Objectives To evaluate the cost-effectiveness of routine use of cell salvage during caesarean section in mothers at risk of haemorrhage compared with current standard of care.
Design Model-based cost-effectiveness evaluation alongside a multicentre randomised controlled trial. Three main analyses were carried out on the trial data: (1) based on the intention-to-treat principle; (2) based on the per-protocol principle; (3) only participants who underwent an emergency caesarean section.
Setting 26 obstetric units in the UK.
Participants 3028 women at risk of haemorrhage recruited between June 2013 and April 2016.
Interventions Cell salvage (intervention) versus routine care without salvage (control).
Primary outcome measures Cost-effectiveness based on incremental cost per donor blood transfusion avoided.
Results In the intention-to-treat analysis, the mean difference in total costs between cell salvage and standard care was £83. The estimated incremental cost-effectiveness ratio (ICER) was £8110 per donor blood transfusion avoided. For the per-protocol analysis, the mean difference in total costs was £92 and the ICER was £8252. In the emergency caesarean section analysis, the mean difference in total costs was £55 and the ICER was £13 713 per donor blood transfusion avoided. This ICER is driven by the increased probability that these patients would require a higher level of postoperative care and additional surgeries. The results of these analyses were shown to be robust for the majority of deterministic sensitivity analyses.
Conclusions The results of the economic evaluation suggest that while routine cell salvage is a marginally more effective strategy than standard care in avoiding a donor blood transfusion, there is uncertainty in relation to whether it is a less or more costly strategy. The lack of long-term data on the health and quality of life of patients in both arms of the trial means that further research is needed to fully understand the cost implications of both strategies.
Trial registration number ISRCTN66118656.
- health economics
- clinical trials
- maternal medicine
- health economics
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Strengths and limitations of this study
Study strengths of this model-based economic evaluation include that it was based on a rigorously conducted randomised controlled trial (RCT) and it benefited from significant clinical and statistical input throughout its design and development.
The analyses were conducted from a healthcare perspective, and the cost and outcome data measures incorporated into the model were collected prospectively during the RCT using forms filled out during the preoperative, intraoperative and postoperative phases and at the time of discharge from hospital.
A limitation of the study is that not all potential outcomes have been included because of the limited time scale in the model and the lack of long-term data.
A further limitation of the evaluation is that outcomes were expressed in terms of clinical effectiveness rather than in terms of a standard unit of benefit such as the quality-adjusted life year.
Excessive blood loss (haemorrhage) in childbirth is a life-threatening condition which is an important cause of maternal death,1 emergency hysterectomy2 and maternal critical care admission3 among women undergoing a caesarean section.4 The treatment for major haemorrhage includes donor blood transfusion. However, red cell concentrates used in donor transfusion are a scarce, nationally pooled resource in demand simultaneously by many clinical services.5 Furthermore, such transfusions carry risks for recipients as a result of incompatibility or infection.6 Consequently, there is a recognised need to make caesarean safer while at the same time promoting the use of transfusion alternatives harnessing the patient’s own reserves where feasible.7 8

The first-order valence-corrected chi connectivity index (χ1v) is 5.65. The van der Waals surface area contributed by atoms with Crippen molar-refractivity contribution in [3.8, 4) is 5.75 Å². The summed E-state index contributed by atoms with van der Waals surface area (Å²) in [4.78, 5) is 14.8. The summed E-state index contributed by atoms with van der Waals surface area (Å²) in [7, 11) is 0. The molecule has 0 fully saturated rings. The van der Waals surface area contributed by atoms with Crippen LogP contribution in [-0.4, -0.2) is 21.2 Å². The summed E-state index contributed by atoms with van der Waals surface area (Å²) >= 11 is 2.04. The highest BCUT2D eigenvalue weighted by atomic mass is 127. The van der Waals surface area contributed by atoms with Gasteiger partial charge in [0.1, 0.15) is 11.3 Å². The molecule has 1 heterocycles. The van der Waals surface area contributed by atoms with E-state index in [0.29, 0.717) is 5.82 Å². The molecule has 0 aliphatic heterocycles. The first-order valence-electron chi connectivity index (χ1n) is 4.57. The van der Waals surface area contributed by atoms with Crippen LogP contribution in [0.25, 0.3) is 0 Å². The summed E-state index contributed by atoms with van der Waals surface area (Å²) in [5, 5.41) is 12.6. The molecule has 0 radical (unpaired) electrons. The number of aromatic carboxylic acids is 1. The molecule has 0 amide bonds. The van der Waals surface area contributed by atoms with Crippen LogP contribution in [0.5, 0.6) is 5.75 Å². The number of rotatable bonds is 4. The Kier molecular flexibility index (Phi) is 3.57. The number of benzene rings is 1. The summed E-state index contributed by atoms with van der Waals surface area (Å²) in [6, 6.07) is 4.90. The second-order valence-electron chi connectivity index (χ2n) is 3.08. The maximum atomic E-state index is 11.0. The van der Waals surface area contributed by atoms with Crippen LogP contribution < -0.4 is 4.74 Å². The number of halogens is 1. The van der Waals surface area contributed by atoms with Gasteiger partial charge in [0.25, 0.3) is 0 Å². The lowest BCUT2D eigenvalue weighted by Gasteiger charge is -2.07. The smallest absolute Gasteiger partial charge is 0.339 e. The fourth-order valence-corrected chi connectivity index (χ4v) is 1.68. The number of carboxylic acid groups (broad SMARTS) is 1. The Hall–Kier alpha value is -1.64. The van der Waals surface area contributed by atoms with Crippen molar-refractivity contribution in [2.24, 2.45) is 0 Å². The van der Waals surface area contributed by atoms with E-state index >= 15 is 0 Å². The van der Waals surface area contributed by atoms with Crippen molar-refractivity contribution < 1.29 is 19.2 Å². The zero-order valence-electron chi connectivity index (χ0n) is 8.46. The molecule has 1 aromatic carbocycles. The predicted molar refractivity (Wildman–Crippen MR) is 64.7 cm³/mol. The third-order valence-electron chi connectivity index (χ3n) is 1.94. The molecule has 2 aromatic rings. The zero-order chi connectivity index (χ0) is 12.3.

Intraoperative cell salvage (IOCS), which collects, processes and returns the woman’s own blood lost during surgery, is increasingly being deployed during caesareans. It has been shown to reduce the need for donor blood transfusions in a wide spectrum of surgical disciplines.9 10
This study presents the results of a model-based economic evaluation which compared the relative cost and cost-effectiveness of routine cell salvage with standard transfusion with donor blood in caesarean section. This study is part a wider NIHR-HTA randomised controlled trial (RCT) exploring the effectiveness and cost-effectiveness of the use of cell salvage compared with donor blood transfusion during caesarean section.11 Primary data on costs and resource use were collected prospectively alongside the trial and the principal outcome for the economic evaluation was the cost per donor blood transfusion avoided.
Full details of the RCT are reported elsewhere.11 Briefly, the study was performed in 26 obstetric units. The sample comprised women who were admitted to a participating labour ward and who fulfilled all of the following inclusion criteria: aged >16 years; able to provide informed consent; undergoing delivery by caesarean section with an identifiable increased risk of haemorrhage, defined as all emergency caesarean sections, where maternal or fetal compromise is suspected, and elective caesarean section for all indications other than maternal request or breech presentation. Participating women were randomised to either caesarean section with cell salvage (intervention group) or to caesarean section without cell salvage (control group) for which transfusion of donor blood was carried out according to local guidelines. The primary outcome for the RCT was the proportion of women receiving donor blood transfusion due to haemorrhage. For the economic analysis, a decision analytic model was deemed the most suitable method of presenting the alternative pathways and collating the data for analysis. The economic evaluation took the form of a cost-effectiveness analysis from the perspective of the healthcare provider based on the principal clinical outcome of the trial, that is, the proportion of women receiving donor blood transfusion due to haemorrhage. Given the objectives of the trial and the duration of follow-up, outcomes beyond the trial endpoint were not considered plausible or relevant in the model-based analysis.